What’s interesting is that Jesus told a story to the ones I’ve witnessed that seems absurd itself. But the sad thing is his story is not uncommon and not all that exaggerated.
In his story, found in Matthew 18:21-35, Jesus tells of a man who owes his king a ridiculous sum of money. It’s unrepayable. So, he begs for forgiveness. And amazingly, the king offers it to him. This billion-dollar debt is cancelled. (The man owed 10,000 talents, each of which was equivalent to 20 years of wages for a day laborer. I’ll leave the math to you.)
But on his way home, the forgiven guy passes by someone who owes him a hundred bucks. (A denarius was one day’s wage for a day laborer.) Immediately, his joy vanishes and he’s filled with rage at his debtor. He grabs him by the shirt, twisting it so the man can barely breathe, and demands the money be repaid on the spot. The other man begs for more time, not even thinking to have his debt forgiven. Not only is he refused, but he’s tossed into jail until it’s repaid.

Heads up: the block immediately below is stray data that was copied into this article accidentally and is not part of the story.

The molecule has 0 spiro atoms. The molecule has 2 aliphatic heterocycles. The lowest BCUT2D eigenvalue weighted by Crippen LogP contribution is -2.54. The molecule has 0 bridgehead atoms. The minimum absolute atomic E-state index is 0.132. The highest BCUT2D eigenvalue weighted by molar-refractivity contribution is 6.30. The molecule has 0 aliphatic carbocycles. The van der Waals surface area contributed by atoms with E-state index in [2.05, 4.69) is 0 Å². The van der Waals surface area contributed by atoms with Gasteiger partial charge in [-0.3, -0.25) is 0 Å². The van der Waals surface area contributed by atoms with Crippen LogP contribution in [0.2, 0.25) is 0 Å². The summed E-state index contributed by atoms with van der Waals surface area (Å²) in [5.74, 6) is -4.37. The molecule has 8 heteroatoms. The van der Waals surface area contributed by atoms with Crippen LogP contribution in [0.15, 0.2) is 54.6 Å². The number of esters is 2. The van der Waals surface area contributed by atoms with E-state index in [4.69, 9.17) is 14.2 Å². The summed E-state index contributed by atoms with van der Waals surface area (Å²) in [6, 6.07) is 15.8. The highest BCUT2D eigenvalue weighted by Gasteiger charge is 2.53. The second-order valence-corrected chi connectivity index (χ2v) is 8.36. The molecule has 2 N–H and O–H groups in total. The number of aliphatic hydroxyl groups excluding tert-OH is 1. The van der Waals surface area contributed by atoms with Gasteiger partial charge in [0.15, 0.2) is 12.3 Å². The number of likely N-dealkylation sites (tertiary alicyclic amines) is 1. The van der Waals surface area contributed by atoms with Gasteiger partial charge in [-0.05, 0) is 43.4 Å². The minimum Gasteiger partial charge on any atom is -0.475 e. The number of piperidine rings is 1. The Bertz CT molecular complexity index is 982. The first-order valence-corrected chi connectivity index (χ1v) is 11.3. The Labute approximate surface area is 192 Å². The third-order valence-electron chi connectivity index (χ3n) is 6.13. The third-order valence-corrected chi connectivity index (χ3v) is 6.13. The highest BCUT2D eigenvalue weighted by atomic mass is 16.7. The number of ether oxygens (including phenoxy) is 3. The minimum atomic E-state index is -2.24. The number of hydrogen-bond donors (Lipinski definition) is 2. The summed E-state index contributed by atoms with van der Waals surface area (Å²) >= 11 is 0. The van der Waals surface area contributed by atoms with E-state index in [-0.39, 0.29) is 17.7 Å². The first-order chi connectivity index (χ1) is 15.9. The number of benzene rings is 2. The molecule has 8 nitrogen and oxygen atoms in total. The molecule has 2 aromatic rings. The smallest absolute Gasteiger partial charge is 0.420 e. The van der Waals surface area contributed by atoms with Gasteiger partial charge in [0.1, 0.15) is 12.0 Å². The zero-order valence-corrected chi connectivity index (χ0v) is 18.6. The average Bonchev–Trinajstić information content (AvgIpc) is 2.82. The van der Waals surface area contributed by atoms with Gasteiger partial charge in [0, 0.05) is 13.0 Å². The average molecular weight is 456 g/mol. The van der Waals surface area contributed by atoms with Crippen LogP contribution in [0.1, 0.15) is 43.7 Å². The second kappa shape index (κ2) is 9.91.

Jesus’ story gets our ire up. How dare this man refuse to forgive a relatively small debt when he’s been forgiven a massive debt?! But the story’s not over yet.
Word about this injustice gets back to the king, and he’s outraged. His kindness has been mocked by this refusal to mirror even the tiniest reflection of it. So, he unforgives the man with the absurd debt and tosses him into prison until the debt is repaid. And since the debt is unrepayable, he’ll be in prison basically forever.
Jesus concludes the story with these words: “This is how my heavenly Father will treat each of you unless you forgive your brother or sister from your heart.”
In that stunning conclusion, Jesus erases the absurd inequity of the two debts. The details no longer figure. We’ve just been sucked in by them, assuming that we’ll never be in the position of the first guy, never having accrued such a debt. But in his concluding statement, Jesus says that he’s speaking to “each of you,” not just flagrant sinners.
And Jesus doesn’t let us get away with an outward form of forgiveness. There’s no going through the motions here. He’s requiring us to “forgive your brother or sister from the heart.”
A pleasant exterior doesn’t cut it. Jesus requires that our very hearts change toward those who have sinned against us.